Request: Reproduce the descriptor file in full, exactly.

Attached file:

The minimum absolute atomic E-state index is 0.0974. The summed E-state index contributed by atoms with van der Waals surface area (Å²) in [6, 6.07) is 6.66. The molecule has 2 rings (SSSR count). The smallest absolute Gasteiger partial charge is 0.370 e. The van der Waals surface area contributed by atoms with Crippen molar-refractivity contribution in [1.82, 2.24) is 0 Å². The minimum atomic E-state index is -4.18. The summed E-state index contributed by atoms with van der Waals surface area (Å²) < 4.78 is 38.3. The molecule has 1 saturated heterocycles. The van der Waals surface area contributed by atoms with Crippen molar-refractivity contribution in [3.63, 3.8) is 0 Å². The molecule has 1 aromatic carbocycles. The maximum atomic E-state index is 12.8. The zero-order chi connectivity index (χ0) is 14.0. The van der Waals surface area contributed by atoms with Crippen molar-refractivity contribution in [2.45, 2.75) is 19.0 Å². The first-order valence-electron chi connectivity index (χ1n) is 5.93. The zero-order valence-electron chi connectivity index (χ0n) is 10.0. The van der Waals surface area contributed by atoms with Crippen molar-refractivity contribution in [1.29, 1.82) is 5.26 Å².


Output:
The minimum absolute atomic E-state index is 0.0974. The summed E-state index contributed by atoms with van der Waals surface area (Å²) in [6, 6.07) is 6.66. The molecule has 2 rings (SSSR count). The smallest absolute Gasteiger partial charge is 0.370 e. The van der Waals surface area contributed by atoms with Crippen molar-refractivity contribution in [1.82, 2.24) is 0 Å². The minimum atomic E-state index is -4.18. The summed E-state index contributed by atoms with van der Waals surface area (Å²) < 4.78 is 38.3. The molecule has 1 saturated heterocycles. The van der Waals surface area contributed by atoms with Crippen molar-refractivity contribution in [3.63, 3.8) is 0 Å². The molecule has 1 aromatic carbocycles. The maximum atomic E-state index is 12.8. The zero-order chi connectivity index (χ0) is 14.0. The van der Waals surface area contributed by atoms with Crippen molar-refractivity contribution in [2.45, 2.75) is 19.0 Å². The first-order valence-electron chi connectivity index (χ1n) is 5.93. The zero-order valence-electron chi connectivity index (χ0n) is 10.0. The van der Waals surface area contributed by atoms with Crippen molar-refractivity contribution in [1.29, 1.82) is 5.26 Å².